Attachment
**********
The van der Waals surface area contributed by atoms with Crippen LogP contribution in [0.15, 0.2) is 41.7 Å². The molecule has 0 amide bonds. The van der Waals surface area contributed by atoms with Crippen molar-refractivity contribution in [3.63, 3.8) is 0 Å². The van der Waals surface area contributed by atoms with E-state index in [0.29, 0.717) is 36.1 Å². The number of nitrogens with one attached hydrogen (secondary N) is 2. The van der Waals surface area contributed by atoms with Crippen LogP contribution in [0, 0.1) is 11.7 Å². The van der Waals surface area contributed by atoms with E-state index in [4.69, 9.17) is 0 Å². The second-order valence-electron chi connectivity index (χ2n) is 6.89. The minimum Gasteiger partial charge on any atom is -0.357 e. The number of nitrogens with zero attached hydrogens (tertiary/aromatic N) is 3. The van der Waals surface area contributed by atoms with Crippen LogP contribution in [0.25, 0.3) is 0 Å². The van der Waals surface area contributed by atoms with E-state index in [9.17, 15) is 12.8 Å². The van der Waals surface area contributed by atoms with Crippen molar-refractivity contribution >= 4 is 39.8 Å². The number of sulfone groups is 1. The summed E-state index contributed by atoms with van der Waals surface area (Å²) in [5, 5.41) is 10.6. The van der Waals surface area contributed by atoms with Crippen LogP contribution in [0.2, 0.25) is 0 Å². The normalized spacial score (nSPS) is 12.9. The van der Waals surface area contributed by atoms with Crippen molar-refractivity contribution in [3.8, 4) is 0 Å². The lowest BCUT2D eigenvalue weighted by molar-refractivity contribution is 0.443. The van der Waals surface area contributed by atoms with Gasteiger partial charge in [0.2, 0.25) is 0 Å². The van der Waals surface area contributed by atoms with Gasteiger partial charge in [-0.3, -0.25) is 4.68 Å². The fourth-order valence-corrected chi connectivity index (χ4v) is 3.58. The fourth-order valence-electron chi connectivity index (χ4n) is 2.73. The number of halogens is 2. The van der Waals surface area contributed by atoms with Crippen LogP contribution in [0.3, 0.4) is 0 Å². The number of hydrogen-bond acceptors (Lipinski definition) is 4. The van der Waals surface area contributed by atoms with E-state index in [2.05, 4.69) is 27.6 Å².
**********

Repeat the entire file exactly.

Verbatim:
The van der Waals surface area contributed by atoms with Crippen LogP contribution in [0.15, 0.2) is 41.7 Å². The molecule has 0 amide bonds. The van der Waals surface area contributed by atoms with Crippen molar-refractivity contribution in [3.63, 3.8) is 0 Å². The van der Waals surface area contributed by atoms with E-state index in [0.29, 0.717) is 36.1 Å². The number of nitrogens with one attached hydrogen (secondary N) is 2. The van der Waals surface area contributed by atoms with Crippen LogP contribution in [0, 0.1) is 11.7 Å². The van der Waals surface area contributed by atoms with E-state index in [4.69, 9.17) is 0 Å². The second-order valence-electron chi connectivity index (χ2n) is 6.89. The minimum Gasteiger partial charge on any atom is -0.357 e. The number of nitrogens with zero attached hydrogens (tertiary/aromatic N) is 3. The van der Waals surface area contributed by atoms with Crippen LogP contribution in [0.25, 0.3) is 0 Å². The van der Waals surface area contributed by atoms with E-state index in [9.17, 15) is 12.8 Å². The van der Waals surface area contributed by atoms with Crippen molar-refractivity contribution >= 4 is 39.8 Å². The number of sulfone groups is 1. The summed E-state index contributed by atoms with van der Waals surface area (Å²) in [5, 5.41) is 10.6. The van der Waals surface area contributed by atoms with Crippen LogP contribution in [0.2, 0.25) is 0 Å². The normalized spacial score (nSPS) is 12.9. The van der Waals surface area contributed by atoms with Crippen molar-refractivity contribution in [3.8, 4) is 0 Å². The lowest BCUT2D eigenvalue weighted by molar-refractivity contribution is 0.443. The van der Waals surface area contributed by atoms with Gasteiger partial charge in [0.2, 0.25) is 0 Å². The van der Waals surface area contributed by atoms with Gasteiger partial charge in [-0.3, -0.25) is 4.68 Å². The fourth-order valence-corrected chi connectivity index (χ4v) is 3.58. The fourth-order valence-electron chi connectivity index (χ4n) is 2.73. The number of halogens is 2. The van der Waals surface area contributed by atoms with Crippen LogP contribution in [0.3, 0.4) is 0 Å². The number of hydrogen-bond acceptors (Lipinski definition) is 4. The van der Waals surface area contributed by atoms with E-state index in [2.05, 4.69) is 27.6 Å².